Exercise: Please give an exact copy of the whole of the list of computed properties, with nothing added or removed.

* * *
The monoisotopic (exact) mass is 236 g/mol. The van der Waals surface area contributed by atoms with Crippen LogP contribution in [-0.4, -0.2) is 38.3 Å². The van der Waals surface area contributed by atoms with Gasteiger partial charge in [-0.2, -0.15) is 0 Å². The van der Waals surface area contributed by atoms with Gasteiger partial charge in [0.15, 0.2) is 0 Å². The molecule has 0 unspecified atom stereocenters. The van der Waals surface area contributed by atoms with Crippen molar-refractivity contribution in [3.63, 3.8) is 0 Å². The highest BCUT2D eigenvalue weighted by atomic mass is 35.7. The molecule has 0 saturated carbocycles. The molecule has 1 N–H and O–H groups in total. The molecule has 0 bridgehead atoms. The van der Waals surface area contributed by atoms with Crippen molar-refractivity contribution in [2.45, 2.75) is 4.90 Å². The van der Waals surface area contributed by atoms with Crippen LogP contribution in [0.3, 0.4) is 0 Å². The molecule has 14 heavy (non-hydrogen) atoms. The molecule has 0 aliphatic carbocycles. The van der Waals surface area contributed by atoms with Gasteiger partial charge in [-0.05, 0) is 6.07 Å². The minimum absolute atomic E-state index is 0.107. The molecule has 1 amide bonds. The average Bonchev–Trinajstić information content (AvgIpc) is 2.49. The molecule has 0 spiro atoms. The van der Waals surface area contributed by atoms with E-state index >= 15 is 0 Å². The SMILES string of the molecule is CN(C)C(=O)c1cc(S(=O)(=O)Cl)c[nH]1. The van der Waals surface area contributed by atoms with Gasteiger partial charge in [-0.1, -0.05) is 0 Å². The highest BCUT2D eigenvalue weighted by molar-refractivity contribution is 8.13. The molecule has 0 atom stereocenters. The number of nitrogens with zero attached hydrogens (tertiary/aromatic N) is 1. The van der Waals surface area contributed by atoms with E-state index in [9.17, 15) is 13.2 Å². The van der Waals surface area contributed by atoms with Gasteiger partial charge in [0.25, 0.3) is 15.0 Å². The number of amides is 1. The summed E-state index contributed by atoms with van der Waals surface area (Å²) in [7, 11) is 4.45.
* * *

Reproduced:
The monoisotopic (exact) mass is 236 g/mol. The van der Waals surface area contributed by atoms with Crippen LogP contribution in [-0.4, -0.2) is 38.3 Å². The van der Waals surface area contributed by atoms with Gasteiger partial charge in [-0.2, -0.15) is 0 Å². The van der Waals surface area contributed by atoms with Gasteiger partial charge in [0.15, 0.2) is 0 Å². The molecule has 0 unspecified atom stereocenters. The van der Waals surface area contributed by atoms with Crippen molar-refractivity contribution in [3.63, 3.8) is 0 Å². The highest BCUT2D eigenvalue weighted by atomic mass is 35.7. The molecule has 0 saturated carbocycles. The molecule has 1 N–H and O–H groups in total. The molecule has 0 bridgehead atoms. The van der Waals surface area contributed by atoms with Crippen molar-refractivity contribution in [2.45, 2.75) is 4.90 Å². The van der Waals surface area contributed by atoms with Crippen LogP contribution in [0.3, 0.4) is 0 Å². The molecule has 14 heavy (non-hydrogen) atoms. The molecule has 0 aliphatic carbocycles. The van der Waals surface area contributed by atoms with Gasteiger partial charge in [-0.05, 0) is 6.07 Å². The minimum absolute atomic E-state index is 0.107. The molecule has 1 amide bonds. The average Bonchev–Trinajstić information content (AvgIpc) is 2.49. The molecule has 0 spiro atoms. The van der Waals surface area contributed by atoms with E-state index >= 15 is 0 Å². The SMILES string of the molecule is CN(C)C(=O)c1cc(S(=O)(=O)Cl)c[nH]1. The van der Waals surface area contributed by atoms with Gasteiger partial charge in [-0.1, -0.05) is 0 Å². The highest BCUT2D eigenvalue weighted by molar-refractivity contribution is 8.13. The molecule has 0 atom stereocenters. The number of nitrogens with zero attached hydrogens (tertiary/aromatic N) is 1. The van der Waals surface area contributed by atoms with E-state index in [9.17, 15) is 13.2 Å². The van der Waals surface area contributed by atoms with Gasteiger partial charge in [0.25, 0.3) is 15.0 Å². The number of amides is 1. The summed E-state index contributed by atoms with van der Waals surface area (Å²) in [7, 11) is 4.45.